Speaking at the Nalle Elementary School in Washington on February 9, 2001, he said, "One reason I like to highlight reading is, reading is the beginnings of the ability to be a good student. And if you can’t read, it’s going to be hard to realise dreams; it’s going to be hard to go to college." It most certainly is!

    A pet expression of Bush’s is: "Make no mistake about it..." He has used it on numerous occasions since the 9/11 attacks. But this was a favourite phrase of his even before the attacks. Speaking to reporters in Washington on February 7, 2001, he said, "We’re concerned about AIDS inside our White House...make no mistake about it."

    Then, there was what he said in Washington on January 11, 2001, nine days before he was sworn in as president: "I want it to be said that the Bush administration was a result-oriented administration, because I believe the results of focusing our attention and energy on teaching children to read and having an education system that’s responsive to the child and to parents, as opposed to mired in a system that refuses to change, will make America what we want it to be - a literate country and a hopefuller country."

    A "hopefuller" country? Ye gods! Perhaps the White House should arrange a special screening for Bush of the 1960 movie "My Fair Lady," in which Professor Henry Higgins bemoans "the cold-blooded murder of the English tongue."


    more...not exactly murdering the english language...but still note worthyness

    "I wish you'd have given me this written question ahead of time so I could plan for it...I'm sure something will pop into my head here in the midst of this press conference, with all the pressure of trying to come up with answer, but it hadn't yet...I don't want to sound like I have made no mistakes. I'm confident I have. I just haven't – you just put me under the spot here, and maybe I'm not as quick on my feet as I should be in coming up with one." -President Bush, after being asked in a news conference to name the biggest mistake he had made

    "Those weapons of mass destruction have got to be somewhere!" -President Bush, joking about his administration's failure to find WMDs in Iraq as he narrated a comic slideshow during the Radio & TV Correspondents' Association dinner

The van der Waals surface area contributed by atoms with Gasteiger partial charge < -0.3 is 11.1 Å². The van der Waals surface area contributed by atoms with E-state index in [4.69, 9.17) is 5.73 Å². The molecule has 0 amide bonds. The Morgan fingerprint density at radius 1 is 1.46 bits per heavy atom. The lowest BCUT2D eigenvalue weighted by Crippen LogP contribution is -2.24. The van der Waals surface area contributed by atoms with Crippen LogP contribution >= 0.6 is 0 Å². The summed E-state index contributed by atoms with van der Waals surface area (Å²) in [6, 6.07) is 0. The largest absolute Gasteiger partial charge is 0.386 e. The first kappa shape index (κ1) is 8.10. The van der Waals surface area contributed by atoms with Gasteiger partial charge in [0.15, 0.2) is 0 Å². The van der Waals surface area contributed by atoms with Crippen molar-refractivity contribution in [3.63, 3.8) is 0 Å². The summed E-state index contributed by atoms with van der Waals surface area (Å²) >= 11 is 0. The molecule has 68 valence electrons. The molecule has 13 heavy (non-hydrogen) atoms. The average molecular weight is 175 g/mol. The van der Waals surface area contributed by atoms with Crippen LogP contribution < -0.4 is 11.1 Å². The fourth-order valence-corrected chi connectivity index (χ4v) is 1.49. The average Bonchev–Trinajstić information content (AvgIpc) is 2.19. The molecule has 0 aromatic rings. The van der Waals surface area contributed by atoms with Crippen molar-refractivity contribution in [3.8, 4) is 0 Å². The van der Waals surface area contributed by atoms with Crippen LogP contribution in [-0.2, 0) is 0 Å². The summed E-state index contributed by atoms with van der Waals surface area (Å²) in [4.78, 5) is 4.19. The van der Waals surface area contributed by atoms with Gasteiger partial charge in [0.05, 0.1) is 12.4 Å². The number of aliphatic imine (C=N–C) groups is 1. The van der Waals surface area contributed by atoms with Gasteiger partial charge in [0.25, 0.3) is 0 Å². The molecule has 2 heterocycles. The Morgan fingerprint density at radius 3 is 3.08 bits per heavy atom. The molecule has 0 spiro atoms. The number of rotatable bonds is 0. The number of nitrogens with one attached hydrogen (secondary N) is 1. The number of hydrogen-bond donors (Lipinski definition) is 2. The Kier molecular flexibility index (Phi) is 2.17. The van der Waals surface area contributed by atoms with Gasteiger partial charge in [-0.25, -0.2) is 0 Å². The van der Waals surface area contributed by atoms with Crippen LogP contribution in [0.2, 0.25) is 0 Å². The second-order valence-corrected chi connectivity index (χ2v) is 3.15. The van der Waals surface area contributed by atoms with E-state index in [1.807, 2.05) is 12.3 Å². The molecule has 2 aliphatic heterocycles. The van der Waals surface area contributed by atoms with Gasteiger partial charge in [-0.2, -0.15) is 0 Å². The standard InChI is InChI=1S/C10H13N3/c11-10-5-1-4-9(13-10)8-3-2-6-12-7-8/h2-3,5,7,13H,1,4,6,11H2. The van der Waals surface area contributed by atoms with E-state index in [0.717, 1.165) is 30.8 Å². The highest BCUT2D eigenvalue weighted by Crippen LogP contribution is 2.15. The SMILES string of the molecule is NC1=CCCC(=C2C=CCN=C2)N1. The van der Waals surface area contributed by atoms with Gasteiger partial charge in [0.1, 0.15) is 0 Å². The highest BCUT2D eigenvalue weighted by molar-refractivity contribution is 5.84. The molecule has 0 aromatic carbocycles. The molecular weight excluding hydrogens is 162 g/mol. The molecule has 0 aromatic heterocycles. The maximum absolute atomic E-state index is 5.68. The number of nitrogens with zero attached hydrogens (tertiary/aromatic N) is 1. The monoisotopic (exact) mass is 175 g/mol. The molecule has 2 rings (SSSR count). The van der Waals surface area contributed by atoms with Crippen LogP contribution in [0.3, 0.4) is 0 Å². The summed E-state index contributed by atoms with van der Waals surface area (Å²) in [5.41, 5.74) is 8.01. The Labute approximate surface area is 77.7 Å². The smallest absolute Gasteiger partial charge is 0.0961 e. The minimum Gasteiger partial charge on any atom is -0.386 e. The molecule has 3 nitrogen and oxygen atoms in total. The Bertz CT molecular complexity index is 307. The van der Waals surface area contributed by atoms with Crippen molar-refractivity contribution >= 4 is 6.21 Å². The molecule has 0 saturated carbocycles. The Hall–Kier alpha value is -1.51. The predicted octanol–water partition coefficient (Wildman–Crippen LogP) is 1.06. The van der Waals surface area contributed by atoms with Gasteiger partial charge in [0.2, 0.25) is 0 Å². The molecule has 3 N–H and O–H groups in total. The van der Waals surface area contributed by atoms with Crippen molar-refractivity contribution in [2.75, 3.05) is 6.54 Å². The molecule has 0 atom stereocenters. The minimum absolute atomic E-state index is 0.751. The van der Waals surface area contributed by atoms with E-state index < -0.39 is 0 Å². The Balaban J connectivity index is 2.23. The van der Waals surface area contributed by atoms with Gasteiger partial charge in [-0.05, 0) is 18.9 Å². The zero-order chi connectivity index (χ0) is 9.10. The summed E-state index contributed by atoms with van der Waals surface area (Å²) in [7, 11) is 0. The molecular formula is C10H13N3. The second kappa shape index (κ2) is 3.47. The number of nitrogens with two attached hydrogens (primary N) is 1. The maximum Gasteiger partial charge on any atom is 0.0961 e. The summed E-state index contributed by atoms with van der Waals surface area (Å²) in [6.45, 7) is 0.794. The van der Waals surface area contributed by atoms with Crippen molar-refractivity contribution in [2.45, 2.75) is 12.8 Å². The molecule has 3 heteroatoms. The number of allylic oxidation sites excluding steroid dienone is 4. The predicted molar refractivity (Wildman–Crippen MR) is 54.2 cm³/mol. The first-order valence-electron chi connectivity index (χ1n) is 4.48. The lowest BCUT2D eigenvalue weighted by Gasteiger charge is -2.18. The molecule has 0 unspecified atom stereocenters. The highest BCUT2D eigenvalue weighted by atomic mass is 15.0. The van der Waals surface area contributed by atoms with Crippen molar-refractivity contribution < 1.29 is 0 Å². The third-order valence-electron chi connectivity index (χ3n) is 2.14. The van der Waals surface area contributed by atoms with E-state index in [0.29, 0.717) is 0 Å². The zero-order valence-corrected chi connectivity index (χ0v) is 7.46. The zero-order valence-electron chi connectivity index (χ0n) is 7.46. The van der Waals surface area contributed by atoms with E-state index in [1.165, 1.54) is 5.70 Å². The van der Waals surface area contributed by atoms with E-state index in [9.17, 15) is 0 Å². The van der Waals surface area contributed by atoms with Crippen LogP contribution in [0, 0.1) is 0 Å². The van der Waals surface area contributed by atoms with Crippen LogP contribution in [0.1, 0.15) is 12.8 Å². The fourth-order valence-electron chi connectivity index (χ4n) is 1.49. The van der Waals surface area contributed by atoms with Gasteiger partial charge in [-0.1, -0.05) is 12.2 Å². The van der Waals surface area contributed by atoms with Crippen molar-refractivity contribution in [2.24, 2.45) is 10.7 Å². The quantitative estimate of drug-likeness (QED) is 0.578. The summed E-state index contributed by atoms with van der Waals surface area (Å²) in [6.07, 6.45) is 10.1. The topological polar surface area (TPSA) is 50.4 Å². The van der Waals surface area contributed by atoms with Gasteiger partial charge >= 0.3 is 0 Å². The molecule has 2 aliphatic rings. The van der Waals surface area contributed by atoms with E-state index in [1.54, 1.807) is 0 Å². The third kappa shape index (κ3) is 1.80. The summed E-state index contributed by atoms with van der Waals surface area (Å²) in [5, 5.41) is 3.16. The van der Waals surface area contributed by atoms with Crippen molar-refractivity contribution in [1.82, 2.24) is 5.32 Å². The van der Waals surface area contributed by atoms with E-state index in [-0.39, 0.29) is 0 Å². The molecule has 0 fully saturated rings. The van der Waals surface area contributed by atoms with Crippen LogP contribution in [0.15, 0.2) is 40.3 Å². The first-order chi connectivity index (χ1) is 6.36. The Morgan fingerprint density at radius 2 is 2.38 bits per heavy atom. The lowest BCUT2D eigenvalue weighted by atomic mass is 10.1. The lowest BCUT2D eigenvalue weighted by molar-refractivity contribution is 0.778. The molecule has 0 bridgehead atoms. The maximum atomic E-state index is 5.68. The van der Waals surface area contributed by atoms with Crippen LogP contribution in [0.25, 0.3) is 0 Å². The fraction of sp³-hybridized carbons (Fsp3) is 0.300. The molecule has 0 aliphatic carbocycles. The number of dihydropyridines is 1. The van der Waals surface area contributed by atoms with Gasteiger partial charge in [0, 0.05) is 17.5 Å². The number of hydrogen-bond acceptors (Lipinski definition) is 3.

"So anyway I'd be rubbing your big boobs and getting your nipples really hard, kinda' kissing your neck from behind...and then I would take the other hand with the falafel thing and I'd just put it on your p – -y but you'd have to do it really light, just kind of a tease business..." ˜-Fox News Channel's Bill O'Reilly, as quoted in a sexual harassment suit filed against him by a Fox News producer

    "As I was telling my husb-" -National Security Adviser Condoleezza Rice, overheard making a slip of the tongue at a Washington dinner party. Rice, who is unmarried, stopping herself abruptly, before saying, "As I was telling President Bush."

    "Our enemies are innovative and resourceful, and so are we. They never stop thinking about new ways to harm our country and our people, and neither do we." -President Bush

    "Sometimes I think war is God's way of teaching us geography."
    -Paul Rodriguez

    ERIZENO Senior Member

    Joined: Jun 30, 2003 Messages: 1,999 Likes Received: 28
    i found one on cnn I liked so much i made it my signature. Not so much fucking up the language but just such a conflict from the beging to the end.
  3. SteveAustin

    SteveAustin Veteran Member

    Joined: Mar 12, 2002 Messages: 7,042 Likes Received: 2
    The clips on Letterman of Bush are the best.

    The last one I saw was George W. Bush Economic Mastermind.
  4. ledzep

    ledzep Junior Member

    Joined: Feb 21, 2002 Messages: 146 Likes Received: 1
  5. gone gone forever

    gone gone forever Senior Member

    Joined: Apr 19, 2004 Messages: 1,250 Likes Received: 0
  6. mackfatsoe

    mackfatsoe Veteran Member

    Joined: Oct 8, 2004 Messages: 6,532 Likes Received: 168
    what's a husb?

  7. master bait

    master bait Member

    Joined: Feb 16, 2005 Messages: 605 Likes Received: 0
    I think its really amusing how Bush speaks without actually saying anything. his words usually have nothing to do with reality or the subject matter... to increase the effect of this tragical comedy, just observe normal people listening his speeches and see how they react.

    when the speech is over no one knows what to think. the absurdity is overwhelming! :lol: